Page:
SAN FRANCISCO: Two years after its launch, Facebook Audience Network is being expanded to all internet users regardless of whether they are on Facebook or not.
To date, the social network has only served ads to Facebook users when they visited third-party websites and mobile apps that belonged to its Audience Network.
But that is changing after Andrew Bosworth, Facebook's VP of Ads and Business Platform, published a blog post signalling its expansion to "help improve the online advertising experience for everyone".
"We introduced Facebook Audience Network two years ago to help publishers and developers support their services by showing relevant, high quality ads to people who visit their websites and apps," he said.
"But in the past, we've only shown ads in these places to people who have Facebook accounts. Today, we're expanding Audience Network so publishers and developers can show better ads to everyone – including those who don't use or aren't connected to Facebook."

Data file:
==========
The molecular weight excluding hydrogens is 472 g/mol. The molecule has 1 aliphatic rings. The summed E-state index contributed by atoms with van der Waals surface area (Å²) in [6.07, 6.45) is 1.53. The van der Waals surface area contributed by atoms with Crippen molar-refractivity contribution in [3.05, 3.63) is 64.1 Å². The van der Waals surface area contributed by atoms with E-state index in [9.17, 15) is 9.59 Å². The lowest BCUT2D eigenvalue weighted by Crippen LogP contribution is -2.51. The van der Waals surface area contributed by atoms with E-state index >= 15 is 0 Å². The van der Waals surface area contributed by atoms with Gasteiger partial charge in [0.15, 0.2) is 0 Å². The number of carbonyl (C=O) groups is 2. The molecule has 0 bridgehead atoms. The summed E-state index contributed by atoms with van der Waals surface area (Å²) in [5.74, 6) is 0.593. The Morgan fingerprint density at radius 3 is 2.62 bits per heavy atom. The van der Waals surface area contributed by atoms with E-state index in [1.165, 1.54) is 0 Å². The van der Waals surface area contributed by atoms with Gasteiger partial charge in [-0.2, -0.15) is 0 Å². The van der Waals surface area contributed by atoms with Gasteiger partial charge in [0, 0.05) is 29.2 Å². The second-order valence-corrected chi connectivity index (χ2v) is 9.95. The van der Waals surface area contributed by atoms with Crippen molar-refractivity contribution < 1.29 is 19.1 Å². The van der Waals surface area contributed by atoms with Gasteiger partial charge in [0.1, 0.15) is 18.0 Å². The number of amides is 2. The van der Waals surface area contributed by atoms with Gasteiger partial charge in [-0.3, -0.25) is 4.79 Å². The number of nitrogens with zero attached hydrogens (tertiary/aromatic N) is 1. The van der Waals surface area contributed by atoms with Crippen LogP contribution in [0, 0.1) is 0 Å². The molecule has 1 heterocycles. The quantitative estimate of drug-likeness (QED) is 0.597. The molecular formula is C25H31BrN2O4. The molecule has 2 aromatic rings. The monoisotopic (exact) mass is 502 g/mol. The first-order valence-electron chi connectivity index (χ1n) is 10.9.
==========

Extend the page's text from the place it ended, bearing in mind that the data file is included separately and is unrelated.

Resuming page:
According to the Wall Street Journal, the change is a subtle one, but is a further step towards Facebook's aim of powering all advertising across the internet and lays down a challenge to Google, which currently dominates the global digital advertising market.
The Journal went on to say that Facebook will use a mix of its own buttons, plugins, cookies and other data about users' browsing sessions so as to gain better insight into how to target users more effectively.
For example, if a non-Facebook user visits a cooking-related site, Facebook may later target them elsewhere across the internet with relevant ads associated with cooking.
But Facebook is not interested in just expanding its targeting and reach because Bosworth also emphasised in his blog that everyone will have controls over the ads they see, including tools to opt out of online interest-based advertising.
He also said Facebook has developed technology to determine when someone clicks on a mobile ad by accident, so a user doesn't get taken to an unintended website or app.
Data sourced from Facebook, Wall Street Journal; additional content by Warc staff